The Schroder BSC Social Impact Investment Trust, a company that will be managed by Big Society Capital and fund manager Schroders, went to market for its first fund raise late last year, with the £75m including £58m in partly deployed seed funding from BSC’s own balance sheet.
The company will commit money to a portfolio of ‘impact’ funds initially in three areas: high-impact housing, including social housing and housing for specialist or vulnerable groups; debt for social enterprises; and social outcomes contracts.
On the housing side, it will particularly look to invest in funds specialising in transition accommodation for people exiting homelessness or fleeing domestic violence, as well as housing for low-income renters currently living in poor-quality or insecure accommodation.
The trust is targeting a return on investment of around Consumer Price Index plus 2%, with investors including Cazenove Capital, which has come on board as a cornerstone investor, alongside wealth managers, pension funds, family offices and high net worth individuals.
The initial investment portfolio acquired by the company includes has a valuation of £39.2m plus £19.9m in undrawn commitments. The portfolio includes housing-related funds, such as the Resonance Real Lettings Fund, launched in 2013 alongside homelessness charity St Mungo’s, CBRE’s UK Afffordable Housing Fund, and Social and Sustainable Capital’s (SASC) housing fund, both of which launched in May 2019.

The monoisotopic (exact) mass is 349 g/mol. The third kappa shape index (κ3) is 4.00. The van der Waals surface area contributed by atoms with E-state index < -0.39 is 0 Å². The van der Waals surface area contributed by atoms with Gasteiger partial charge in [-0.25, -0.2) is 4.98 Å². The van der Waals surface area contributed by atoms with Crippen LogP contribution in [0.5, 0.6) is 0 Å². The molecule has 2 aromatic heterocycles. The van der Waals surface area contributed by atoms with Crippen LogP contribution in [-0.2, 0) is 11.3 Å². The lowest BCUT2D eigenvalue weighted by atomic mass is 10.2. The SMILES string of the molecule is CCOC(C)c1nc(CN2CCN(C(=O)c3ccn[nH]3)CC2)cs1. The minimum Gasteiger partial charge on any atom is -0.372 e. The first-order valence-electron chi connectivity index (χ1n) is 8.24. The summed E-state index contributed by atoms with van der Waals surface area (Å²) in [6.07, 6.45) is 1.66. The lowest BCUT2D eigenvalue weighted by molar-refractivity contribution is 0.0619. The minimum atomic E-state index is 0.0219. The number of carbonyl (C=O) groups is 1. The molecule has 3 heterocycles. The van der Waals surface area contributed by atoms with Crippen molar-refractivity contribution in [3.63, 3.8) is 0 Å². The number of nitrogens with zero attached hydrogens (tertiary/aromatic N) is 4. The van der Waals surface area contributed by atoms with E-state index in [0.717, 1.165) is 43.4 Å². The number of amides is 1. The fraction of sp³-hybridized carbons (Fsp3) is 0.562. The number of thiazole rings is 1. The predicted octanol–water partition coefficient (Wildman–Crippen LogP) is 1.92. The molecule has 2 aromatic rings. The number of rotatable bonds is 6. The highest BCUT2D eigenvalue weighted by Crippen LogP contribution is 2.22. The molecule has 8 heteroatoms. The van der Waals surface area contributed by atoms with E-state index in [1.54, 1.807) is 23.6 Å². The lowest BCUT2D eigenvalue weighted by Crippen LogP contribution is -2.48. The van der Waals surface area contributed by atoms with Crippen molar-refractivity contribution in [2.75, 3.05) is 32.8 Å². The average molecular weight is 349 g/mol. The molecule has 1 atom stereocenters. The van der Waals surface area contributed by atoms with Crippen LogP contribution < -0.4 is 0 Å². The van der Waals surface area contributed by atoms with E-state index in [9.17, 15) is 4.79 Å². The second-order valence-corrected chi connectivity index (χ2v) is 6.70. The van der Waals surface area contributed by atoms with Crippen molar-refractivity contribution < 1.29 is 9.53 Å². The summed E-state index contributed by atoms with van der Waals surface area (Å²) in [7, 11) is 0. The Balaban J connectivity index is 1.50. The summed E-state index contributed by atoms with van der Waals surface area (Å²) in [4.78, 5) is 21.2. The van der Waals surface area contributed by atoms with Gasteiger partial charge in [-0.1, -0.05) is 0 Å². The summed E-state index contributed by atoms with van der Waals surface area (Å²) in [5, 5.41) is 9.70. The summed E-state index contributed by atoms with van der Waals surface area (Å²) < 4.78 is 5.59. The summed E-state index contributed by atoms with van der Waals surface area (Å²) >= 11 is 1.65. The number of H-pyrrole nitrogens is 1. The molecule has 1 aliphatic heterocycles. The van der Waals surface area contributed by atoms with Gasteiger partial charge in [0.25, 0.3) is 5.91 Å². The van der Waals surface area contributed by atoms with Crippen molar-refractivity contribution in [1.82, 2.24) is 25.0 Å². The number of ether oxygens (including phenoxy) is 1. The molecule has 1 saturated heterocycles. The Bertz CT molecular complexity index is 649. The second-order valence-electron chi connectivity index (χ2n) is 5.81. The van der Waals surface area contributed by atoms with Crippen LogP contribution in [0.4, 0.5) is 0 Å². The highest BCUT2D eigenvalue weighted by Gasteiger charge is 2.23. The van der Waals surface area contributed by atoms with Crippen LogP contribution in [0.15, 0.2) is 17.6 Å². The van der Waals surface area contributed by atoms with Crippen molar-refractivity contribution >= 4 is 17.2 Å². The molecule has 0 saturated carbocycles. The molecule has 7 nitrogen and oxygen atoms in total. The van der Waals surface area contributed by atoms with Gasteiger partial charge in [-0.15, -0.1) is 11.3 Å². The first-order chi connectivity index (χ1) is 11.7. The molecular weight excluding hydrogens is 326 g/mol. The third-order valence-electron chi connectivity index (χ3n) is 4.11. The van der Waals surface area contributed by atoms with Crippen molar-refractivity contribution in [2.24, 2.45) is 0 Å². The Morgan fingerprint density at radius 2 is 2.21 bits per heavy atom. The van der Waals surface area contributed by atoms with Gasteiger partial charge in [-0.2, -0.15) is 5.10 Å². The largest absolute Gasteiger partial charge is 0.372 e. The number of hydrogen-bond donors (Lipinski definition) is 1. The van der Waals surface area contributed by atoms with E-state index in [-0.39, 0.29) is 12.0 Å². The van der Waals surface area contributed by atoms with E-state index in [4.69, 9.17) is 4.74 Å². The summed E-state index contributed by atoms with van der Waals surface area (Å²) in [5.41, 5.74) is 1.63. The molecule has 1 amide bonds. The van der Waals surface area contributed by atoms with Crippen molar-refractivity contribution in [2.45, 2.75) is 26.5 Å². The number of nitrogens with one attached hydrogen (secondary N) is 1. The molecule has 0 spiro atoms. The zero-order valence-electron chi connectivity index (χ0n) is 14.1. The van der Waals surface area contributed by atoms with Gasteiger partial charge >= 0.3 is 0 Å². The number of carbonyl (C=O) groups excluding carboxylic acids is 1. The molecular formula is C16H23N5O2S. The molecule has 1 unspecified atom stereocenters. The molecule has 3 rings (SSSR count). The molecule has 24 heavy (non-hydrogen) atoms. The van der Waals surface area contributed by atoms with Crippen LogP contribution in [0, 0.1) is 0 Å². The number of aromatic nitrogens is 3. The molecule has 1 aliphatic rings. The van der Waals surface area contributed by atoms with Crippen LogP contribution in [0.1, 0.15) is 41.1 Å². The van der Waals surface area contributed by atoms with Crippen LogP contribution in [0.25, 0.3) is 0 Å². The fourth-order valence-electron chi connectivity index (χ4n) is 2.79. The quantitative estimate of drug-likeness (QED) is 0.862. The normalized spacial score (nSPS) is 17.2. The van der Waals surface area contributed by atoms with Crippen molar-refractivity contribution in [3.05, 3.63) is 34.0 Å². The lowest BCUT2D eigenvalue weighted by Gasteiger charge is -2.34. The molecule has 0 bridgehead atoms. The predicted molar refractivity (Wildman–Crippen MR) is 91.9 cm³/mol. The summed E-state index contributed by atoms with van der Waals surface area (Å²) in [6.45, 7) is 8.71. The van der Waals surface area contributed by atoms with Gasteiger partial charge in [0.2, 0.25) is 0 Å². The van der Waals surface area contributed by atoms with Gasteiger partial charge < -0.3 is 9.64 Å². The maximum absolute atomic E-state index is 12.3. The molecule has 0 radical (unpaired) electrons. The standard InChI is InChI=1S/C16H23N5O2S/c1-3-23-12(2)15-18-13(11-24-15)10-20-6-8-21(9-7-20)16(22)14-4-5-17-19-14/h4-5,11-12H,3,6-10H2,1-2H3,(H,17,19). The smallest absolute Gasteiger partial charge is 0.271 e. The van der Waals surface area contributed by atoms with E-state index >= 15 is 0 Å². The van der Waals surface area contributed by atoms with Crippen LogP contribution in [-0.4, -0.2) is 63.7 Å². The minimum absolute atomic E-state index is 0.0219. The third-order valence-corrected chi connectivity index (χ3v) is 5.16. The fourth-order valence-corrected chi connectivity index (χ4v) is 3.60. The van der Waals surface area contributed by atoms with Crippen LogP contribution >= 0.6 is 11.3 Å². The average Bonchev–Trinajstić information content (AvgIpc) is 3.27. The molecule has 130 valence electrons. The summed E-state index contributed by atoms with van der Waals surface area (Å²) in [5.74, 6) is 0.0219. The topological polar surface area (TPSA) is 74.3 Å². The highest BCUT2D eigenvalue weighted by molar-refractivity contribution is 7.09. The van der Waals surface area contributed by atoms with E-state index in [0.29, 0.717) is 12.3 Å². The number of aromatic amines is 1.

In total, the trust’s investment in these funds is valued at £10.9m, with an additional £9.7m in undrawn commitments. Rathbones Charity Bond portfolio was the biggest beneficiary of the initial investment, with £15.1m invested
Speaking to Social Housing, Jeremy Rogers, chief investment officer at BSC, said that the demand from investors for access to the types of funds included in the trust’s portfolio of investments was “in the billions”.
Mr Rogers said: “There’s clearly a lot of equity investments into housing that are private institutional investors – very large pension funds or large institutions – that are investing through the likes of Cheyne, CBRE or so on.
“But there’s a whole group of investors who can’t access those private markets but want to invest in this space nevertheless, and the demand for that in is in the billions clearly when you think about the conversations that we’ve been having and the types of people involved.”